Balancing Process With Flexibility

For profit businesses must actually create a profit. Not that there is necessarily a link to the stock market. Tesla has only lost money and has a higher market cap than Ford that earned $5 billion in profit last year.

But I digress…

Most common sense assessments of why a business needs a process would be centered on manufacturing companies. Even a truly custom shop can have standardized processes for performing certain actions and this can help manage repetitive activities in a very efficient way.

The rise of service businesses such as McDonald’s and Subway showed the process, in all its glory and simplicity, right in front of the customer.

Every Big Mac has “two all beef patties, special sauce, lettuce, cheese, pickles, onions on a sesame seed bun.” And yes, I did that from memory without checking “the Google.”

The supply chain for quick serve restaurants and other businesses that deal with fresh produce requires improved ordering so that the freshness can be achieved without paying extra shipping costs. Providers to the fresh produce industry have started to use different types of insulated packaging to protect from heat and cold. The user probably said “we need better packaging to reduce spoilage” and the wise packaging rep told his or her marketing department about the new product opportunity.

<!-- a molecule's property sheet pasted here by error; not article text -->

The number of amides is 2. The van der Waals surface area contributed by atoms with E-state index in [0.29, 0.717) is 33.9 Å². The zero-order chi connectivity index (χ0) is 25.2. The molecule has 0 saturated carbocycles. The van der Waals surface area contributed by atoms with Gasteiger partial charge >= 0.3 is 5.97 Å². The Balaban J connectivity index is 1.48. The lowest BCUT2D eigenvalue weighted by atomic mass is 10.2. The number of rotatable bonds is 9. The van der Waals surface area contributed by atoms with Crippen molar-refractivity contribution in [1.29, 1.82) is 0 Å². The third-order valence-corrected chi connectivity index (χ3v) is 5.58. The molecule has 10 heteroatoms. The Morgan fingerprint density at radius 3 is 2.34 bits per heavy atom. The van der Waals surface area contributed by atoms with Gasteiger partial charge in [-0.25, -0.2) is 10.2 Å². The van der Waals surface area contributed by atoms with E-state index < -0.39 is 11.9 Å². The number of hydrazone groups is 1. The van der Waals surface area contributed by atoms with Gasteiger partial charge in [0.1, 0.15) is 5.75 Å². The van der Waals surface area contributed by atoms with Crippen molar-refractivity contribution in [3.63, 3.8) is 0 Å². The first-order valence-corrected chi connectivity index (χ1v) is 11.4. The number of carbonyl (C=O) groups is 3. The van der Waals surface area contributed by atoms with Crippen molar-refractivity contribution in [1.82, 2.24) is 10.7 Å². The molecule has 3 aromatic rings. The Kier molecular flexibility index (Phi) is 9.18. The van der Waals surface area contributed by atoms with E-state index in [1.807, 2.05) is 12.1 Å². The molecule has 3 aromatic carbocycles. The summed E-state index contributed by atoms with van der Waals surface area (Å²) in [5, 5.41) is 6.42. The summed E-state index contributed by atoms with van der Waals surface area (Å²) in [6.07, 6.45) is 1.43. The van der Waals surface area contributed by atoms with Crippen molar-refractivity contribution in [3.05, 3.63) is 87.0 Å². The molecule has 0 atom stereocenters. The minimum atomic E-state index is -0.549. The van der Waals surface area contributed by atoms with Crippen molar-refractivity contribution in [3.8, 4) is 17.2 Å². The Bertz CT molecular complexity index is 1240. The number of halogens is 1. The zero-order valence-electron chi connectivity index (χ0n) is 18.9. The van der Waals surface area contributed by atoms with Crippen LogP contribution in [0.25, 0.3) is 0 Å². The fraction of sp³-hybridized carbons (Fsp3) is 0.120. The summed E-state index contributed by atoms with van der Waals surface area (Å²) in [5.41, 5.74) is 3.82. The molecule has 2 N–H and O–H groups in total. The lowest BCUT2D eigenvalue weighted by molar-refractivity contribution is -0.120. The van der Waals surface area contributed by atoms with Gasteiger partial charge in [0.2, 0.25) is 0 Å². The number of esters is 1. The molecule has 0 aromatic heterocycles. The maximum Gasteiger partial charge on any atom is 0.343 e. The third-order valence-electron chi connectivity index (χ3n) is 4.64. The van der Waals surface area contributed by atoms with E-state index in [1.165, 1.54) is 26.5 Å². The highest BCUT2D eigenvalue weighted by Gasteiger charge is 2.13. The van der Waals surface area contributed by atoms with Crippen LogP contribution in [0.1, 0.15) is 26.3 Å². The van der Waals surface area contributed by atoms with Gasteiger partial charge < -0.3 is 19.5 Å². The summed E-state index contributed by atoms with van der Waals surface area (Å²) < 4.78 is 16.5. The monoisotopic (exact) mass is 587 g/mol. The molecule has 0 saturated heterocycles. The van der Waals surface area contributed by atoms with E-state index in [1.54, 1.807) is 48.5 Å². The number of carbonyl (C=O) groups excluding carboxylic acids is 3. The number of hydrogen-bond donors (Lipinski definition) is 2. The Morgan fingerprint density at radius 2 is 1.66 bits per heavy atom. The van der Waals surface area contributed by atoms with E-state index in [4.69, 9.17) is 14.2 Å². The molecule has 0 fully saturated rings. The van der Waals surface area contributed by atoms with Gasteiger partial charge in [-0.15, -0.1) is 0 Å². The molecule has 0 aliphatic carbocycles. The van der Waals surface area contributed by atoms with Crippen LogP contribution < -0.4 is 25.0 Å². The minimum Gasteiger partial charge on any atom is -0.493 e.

At this point the new product development system kicked into gear and assessments were completed and protoypes developed (I am simplifying this description) so that these new products would satisfy and retain the customers.

If you are efficient then you should be more profitable. But this is also over-simplifying things. If the product doesn’t help the customer get its job done effectively (yes, even a customer at McD’s has a job to be done – enjoy a meal so they can make it through the day) then you may not sell what you need to cover costs. While you may be controlling variable costs with efficient processes, you also need volume and margin to cover your fixed costs and earn a profit.

This approach also holds true in marketing. There are efficient ways that certain processes can help improve your effectiveness in each of the 4P’s. And there is also the need for flexibility to adapt as customer needs change or PESTLE influences impact your company or industry.

And then there is the human factor. One person in the process that has a tiny brain cramp at the wrong time may result in no pickles or onions on your Big Mac, potentially creating a dissatisfied customer. Despite the training and reinforcement, things will happen. And that is why process work must be continually evaluated and the people in the process need to be guided appropriately. Help them understand how important each person and step is to attain customer satisfaction. Train them on their importance and how it needs to fit within your broader customer-centric focus.